Producing a full control flow graph that really takes into account all the language
issues is harder than it looks. Not only do you have to identify what
appears to be the "basic blocks", but you have to identify function calls
(sort of easy, but identifying the target might be harder),
where behind-the-scenes operations such as class initializers can happen.
and to worry about the points where exceptions can occur
and where control goes if an exception does occur.
If you examine most languages carefully, they will also be
clear about ordering of evaluation of computations in expressions,
and this matters if you have two side-effects in an expression;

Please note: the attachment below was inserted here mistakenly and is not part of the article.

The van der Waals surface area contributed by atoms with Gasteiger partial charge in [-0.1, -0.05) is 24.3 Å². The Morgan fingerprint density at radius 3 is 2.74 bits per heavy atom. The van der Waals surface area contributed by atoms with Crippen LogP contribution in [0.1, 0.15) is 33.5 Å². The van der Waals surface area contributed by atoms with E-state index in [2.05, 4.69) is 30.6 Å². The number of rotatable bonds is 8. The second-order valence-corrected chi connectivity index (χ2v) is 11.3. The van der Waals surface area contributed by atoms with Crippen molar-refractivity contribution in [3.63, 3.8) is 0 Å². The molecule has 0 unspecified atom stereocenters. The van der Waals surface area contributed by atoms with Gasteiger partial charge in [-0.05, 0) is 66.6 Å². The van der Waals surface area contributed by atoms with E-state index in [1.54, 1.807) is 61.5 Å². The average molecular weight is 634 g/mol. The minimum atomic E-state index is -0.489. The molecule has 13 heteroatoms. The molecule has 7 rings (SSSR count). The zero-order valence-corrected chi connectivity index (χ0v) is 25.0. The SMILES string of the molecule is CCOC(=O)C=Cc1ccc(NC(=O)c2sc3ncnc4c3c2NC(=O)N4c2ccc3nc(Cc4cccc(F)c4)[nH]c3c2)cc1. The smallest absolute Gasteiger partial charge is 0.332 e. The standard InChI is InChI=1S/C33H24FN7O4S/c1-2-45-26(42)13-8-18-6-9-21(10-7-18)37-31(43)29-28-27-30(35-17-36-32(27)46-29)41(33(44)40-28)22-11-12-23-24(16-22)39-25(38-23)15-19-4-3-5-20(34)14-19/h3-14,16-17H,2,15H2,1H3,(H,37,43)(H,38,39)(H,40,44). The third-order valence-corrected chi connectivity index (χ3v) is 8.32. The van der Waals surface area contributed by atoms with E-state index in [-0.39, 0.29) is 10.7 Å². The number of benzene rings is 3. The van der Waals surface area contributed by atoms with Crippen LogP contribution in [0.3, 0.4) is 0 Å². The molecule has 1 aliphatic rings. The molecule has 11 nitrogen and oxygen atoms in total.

the control flow should reflect the order (or the non-order,
if it isn't defined).
Maybe you only want an abstraction of the control flow
having the basic blocks and the conditionals. That's
obviously a bit easier.
In either case (simple CFG or full CFG), you need to walk the AST,
at each point having a reference to possible control flow targets
(e.g., for most cases, such as IF statements, there are two flow targets:
the THEN and ELSE clauses). At each node, link that node to the
appropriate control flow target, possibly replacing the flow targets
(e.g., when you encounter an IF).
To do this for the full language semantics of Java (or C) is quite
a lot of work. You may want to simply use a tool that computes this
for what this really looks like.